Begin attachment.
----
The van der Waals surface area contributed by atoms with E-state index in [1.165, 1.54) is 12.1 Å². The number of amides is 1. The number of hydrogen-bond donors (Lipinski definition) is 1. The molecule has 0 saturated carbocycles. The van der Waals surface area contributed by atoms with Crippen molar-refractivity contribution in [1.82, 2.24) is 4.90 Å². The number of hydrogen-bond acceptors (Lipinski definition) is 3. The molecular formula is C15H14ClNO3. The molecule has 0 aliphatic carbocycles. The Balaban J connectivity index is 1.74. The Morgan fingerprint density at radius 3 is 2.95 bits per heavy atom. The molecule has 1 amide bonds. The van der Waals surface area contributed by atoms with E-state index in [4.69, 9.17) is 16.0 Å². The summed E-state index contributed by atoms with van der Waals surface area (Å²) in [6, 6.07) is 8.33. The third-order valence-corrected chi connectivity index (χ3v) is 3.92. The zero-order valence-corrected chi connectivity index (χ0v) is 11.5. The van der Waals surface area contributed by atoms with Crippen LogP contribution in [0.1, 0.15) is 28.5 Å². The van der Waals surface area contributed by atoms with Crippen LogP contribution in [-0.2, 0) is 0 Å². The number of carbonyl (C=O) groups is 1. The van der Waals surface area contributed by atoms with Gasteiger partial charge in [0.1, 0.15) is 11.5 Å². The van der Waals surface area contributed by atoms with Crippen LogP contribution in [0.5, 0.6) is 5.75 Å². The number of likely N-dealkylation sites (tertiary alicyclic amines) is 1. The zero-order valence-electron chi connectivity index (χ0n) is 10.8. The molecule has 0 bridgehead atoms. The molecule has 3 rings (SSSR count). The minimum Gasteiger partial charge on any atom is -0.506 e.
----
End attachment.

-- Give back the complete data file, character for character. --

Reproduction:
The van der Waals surface area contributed by atoms with E-state index in [1.165, 1.54) is 12.1 Å². The number of amides is 1. The number of hydrogen-bond donors (Lipinski definition) is 1. The molecule has 0 saturated carbocycles. The van der Waals surface area contributed by atoms with Crippen molar-refractivity contribution in [1.82, 2.24) is 4.90 Å². The number of hydrogen-bond acceptors (Lipinski definition) is 3. The molecular formula is C15H14ClNO3. The molecule has 0 aliphatic carbocycles. The Balaban J connectivity index is 1.74. The Morgan fingerprint density at radius 3 is 2.95 bits per heavy atom. The molecule has 1 amide bonds. The van der Waals surface area contributed by atoms with E-state index in [4.69, 9.17) is 16.0 Å². The summed E-state index contributed by atoms with van der Waals surface area (Å²) in [6, 6.07) is 8.33. The third-order valence-corrected chi connectivity index (χ3v) is 3.92. The zero-order valence-corrected chi connectivity index (χ0v) is 11.5. The van der Waals surface area contributed by atoms with Crippen LogP contribution in [0.1, 0.15) is 28.5 Å². The van der Waals surface area contributed by atoms with Crippen LogP contribution in [-0.2, 0) is 0 Å². The number of carbonyl (C=O) groups is 1. The van der Waals surface area contributed by atoms with Gasteiger partial charge in [0.1, 0.15) is 11.5 Å². The van der Waals surface area contributed by atoms with Crippen LogP contribution in [0.5, 0.6) is 5.75 Å². The number of likely N-dealkylation sites (tertiary alicyclic amines) is 1. The zero-order valence-electron chi connectivity index (χ0n) is 10.8. The molecule has 0 bridgehead atoms. The molecule has 3 rings (SSSR count). The minimum Gasteiger partial charge on any atom is -0.506 e.